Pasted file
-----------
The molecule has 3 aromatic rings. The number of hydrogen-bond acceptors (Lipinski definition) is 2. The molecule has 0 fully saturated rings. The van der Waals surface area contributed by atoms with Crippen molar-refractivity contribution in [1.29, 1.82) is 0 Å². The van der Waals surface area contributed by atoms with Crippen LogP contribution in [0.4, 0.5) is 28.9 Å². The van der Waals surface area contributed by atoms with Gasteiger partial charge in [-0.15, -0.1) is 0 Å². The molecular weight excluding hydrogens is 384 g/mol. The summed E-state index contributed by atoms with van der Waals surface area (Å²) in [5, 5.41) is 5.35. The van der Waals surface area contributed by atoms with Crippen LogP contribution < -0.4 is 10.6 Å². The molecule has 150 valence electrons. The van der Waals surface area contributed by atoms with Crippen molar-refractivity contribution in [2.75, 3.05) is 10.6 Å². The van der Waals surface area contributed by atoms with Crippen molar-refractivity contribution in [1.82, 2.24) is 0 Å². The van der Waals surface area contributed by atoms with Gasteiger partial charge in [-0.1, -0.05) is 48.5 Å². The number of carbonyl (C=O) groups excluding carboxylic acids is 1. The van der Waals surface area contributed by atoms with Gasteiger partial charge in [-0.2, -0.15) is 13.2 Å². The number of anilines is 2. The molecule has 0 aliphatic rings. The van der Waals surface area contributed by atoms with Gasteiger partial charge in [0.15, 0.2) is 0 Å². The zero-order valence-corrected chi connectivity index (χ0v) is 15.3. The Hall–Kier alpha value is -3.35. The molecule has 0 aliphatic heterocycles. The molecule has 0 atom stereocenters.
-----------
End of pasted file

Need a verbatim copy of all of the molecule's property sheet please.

The molecule has 3 aromatic rings. The number of hydrogen-bond acceptors (Lipinski definition) is 2. The molecule has 0 fully saturated rings. The van der Waals surface area contributed by atoms with Crippen molar-refractivity contribution in [1.29, 1.82) is 0 Å². The van der Waals surface area contributed by atoms with Crippen LogP contribution in [0.4, 0.5) is 28.9 Å². The van der Waals surface area contributed by atoms with Gasteiger partial charge in [-0.15, -0.1) is 0 Å². The molecular weight excluding hydrogens is 384 g/mol. The summed E-state index contributed by atoms with van der Waals surface area (Å²) in [5, 5.41) is 5.35. The van der Waals surface area contributed by atoms with Crippen LogP contribution < -0.4 is 10.6 Å². The molecule has 150 valence electrons. The van der Waals surface area contributed by atoms with Crippen molar-refractivity contribution in [2.75, 3.05) is 10.6 Å². The van der Waals surface area contributed by atoms with Crippen molar-refractivity contribution in [1.82, 2.24) is 0 Å². The van der Waals surface area contributed by atoms with Gasteiger partial charge in [-0.1, -0.05) is 48.5 Å². The number of carbonyl (C=O) groups excluding carboxylic acids is 1. The van der Waals surface area contributed by atoms with Gasteiger partial charge in [-0.2, -0.15) is 13.2 Å². The number of anilines is 2. The molecule has 0 aliphatic rings. The van der Waals surface area contributed by atoms with Gasteiger partial charge in [0.15, 0.2) is 0 Å². The zero-order valence-corrected chi connectivity index (χ0v) is 15.3. The Hall–Kier alpha value is -3.35. The molecule has 0 aliphatic heterocycles. The molecule has 0 atom stereocenters.